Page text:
Crosby driving Penguins ‘in every facet that he can’ during Stanley Cup Final

Sidney Crosby turns 30 years old in August.

He has the chance Sunday to win the third Stanley Cup of his career — in his fourth final, which included a loss to Detroit in 2008 — and second in as many years. He may also repeat as the Conn Smythe Trophy winner, which would further add to his illustrious time in the NHL since entering the league as a teenage phenom is 2005.

Sitting second in Stanley Cup playoff scoring this spring behind teammate Evgeni Malkin, Crosby turned in one of those classic, dominant performances in Game 5 against the Predators. It started on his first shift, splitting the Nashville defense and ringing the puck off the post. He drew a penalty on the play, and then set up Justin Schultz on the ensuing power play to start what turned into a rout for the Penguins.

“He’s one of those unique players. He has that sense when it’s time to raise his level, and he’s one of the very few that can raise his level that high,” Penguins forward Matt Cullen told Postmedia. “Seeing the way he started the game, took the team on his shoulders and he said, follow me. It’s fun to see, fun to be a part of.”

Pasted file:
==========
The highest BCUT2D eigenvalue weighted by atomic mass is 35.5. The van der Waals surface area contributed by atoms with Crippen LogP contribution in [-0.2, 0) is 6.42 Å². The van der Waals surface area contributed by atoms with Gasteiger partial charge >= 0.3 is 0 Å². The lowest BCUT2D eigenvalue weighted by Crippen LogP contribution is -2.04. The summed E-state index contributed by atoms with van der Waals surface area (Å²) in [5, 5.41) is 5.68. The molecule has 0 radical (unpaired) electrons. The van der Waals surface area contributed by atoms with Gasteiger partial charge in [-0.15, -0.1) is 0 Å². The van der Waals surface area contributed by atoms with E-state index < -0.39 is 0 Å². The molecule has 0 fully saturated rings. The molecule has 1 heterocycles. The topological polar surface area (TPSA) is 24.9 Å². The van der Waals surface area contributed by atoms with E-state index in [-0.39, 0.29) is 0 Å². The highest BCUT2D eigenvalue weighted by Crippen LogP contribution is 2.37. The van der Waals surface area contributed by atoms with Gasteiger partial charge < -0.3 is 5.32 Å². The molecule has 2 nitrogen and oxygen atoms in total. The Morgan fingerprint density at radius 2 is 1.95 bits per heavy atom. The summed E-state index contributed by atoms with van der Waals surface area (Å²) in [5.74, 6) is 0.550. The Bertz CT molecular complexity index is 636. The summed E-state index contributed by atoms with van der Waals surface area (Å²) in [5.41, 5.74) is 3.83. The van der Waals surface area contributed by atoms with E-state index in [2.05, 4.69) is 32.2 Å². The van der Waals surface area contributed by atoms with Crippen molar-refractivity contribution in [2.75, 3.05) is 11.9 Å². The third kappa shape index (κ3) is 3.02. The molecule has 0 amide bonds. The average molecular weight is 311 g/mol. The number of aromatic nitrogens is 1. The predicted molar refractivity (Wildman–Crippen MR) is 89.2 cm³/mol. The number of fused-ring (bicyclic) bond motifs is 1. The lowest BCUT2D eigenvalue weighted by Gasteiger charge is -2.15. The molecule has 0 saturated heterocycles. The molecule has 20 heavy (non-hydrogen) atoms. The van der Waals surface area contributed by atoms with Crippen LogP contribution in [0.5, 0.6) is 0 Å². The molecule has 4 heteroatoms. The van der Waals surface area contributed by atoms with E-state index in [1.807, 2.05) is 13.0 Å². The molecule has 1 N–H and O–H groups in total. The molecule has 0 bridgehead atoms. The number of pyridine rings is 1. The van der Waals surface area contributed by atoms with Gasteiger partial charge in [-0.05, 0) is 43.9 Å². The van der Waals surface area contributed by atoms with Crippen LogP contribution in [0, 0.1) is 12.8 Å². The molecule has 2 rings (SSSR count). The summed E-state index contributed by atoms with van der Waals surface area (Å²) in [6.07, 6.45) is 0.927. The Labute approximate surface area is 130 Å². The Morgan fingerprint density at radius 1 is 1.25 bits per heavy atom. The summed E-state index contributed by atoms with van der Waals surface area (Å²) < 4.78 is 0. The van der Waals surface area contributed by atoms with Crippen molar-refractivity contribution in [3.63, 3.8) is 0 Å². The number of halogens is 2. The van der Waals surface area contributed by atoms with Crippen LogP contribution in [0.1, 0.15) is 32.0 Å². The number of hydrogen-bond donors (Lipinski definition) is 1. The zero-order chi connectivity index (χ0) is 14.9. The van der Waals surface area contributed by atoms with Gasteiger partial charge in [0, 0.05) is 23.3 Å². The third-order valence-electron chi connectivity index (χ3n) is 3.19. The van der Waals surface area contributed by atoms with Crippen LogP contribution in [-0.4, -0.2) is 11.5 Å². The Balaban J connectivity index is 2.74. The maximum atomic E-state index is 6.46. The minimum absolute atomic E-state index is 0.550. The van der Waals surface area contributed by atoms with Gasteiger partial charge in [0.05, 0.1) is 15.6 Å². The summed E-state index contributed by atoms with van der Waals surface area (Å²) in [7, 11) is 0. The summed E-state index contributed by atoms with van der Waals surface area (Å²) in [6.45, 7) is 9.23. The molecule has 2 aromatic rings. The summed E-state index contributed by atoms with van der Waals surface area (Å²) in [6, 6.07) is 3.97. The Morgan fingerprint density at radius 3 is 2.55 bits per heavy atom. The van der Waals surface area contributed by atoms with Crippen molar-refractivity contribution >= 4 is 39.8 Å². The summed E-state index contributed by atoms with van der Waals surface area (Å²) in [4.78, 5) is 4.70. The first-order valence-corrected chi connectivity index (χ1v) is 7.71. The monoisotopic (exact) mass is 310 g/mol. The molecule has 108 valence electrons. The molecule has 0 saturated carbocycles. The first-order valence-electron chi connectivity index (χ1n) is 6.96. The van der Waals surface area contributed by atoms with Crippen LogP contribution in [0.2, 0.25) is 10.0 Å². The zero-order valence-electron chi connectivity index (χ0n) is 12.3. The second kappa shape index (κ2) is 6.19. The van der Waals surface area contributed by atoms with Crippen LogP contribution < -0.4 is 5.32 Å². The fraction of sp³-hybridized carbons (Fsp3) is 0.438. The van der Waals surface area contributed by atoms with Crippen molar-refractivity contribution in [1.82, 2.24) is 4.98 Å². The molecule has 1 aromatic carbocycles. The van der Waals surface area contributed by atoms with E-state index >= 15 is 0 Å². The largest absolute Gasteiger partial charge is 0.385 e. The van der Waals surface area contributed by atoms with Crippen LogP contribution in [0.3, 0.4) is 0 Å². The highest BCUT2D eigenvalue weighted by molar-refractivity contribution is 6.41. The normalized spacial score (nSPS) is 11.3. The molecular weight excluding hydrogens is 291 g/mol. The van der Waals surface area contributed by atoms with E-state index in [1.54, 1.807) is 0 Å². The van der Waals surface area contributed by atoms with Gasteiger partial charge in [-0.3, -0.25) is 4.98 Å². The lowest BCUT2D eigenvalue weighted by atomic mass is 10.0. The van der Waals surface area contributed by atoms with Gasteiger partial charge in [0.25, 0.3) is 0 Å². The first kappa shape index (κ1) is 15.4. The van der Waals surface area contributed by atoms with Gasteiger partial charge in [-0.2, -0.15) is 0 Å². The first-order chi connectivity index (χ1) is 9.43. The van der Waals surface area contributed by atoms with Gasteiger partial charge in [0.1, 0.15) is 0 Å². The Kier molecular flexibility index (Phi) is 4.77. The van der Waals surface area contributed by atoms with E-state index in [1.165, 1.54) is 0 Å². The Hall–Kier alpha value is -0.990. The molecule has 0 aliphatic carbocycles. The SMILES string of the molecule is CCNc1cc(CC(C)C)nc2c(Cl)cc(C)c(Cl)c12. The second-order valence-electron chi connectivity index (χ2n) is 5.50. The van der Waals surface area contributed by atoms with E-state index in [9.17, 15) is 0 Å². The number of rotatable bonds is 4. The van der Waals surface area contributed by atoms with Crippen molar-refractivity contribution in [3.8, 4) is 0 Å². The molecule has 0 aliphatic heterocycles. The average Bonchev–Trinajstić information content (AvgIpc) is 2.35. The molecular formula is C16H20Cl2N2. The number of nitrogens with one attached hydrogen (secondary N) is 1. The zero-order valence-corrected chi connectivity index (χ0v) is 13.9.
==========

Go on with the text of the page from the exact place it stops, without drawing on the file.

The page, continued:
Read more: Crosby, Penguins rack up some historic playoff numbers

His performance had its controversial moments, too. He had a well-documented dust-up with P.K. Subban. He threw a water bottle onto the ice, though he contended afterward that he didn’t try to throw the bottle.

But in the end, what the Penguins will care about the most is he had three assists in a lopsided win, giving him seven points in this series. That leads all players in the Stanley Cup Final, which began with Predators goalie Pekka Rinne as the favorite for the Conn Smythe and Crosby second on that list.

The latter has taken his play to another level in the past two games, ever since being held without a shot on goal in Game 3. Keep in mind that Crosby has played 208 games — NHL regular season, Stanley Cup playoffs, and World Cup combined — since the beginning of the 2015-16 campaign. (And remember, he was the best player at the World Cup only a few months removed from last year’s playoffs.)

That is a lot of hockey. But that doesn’t seem to matter to Crosby.

“I think being with him that he’s always had the motivation to be — maybe the best working hockey player out there,” said Chris Kunitz on Saturday. “Somebody who’s going out there to drive your team in any way, in every facet that he can.”

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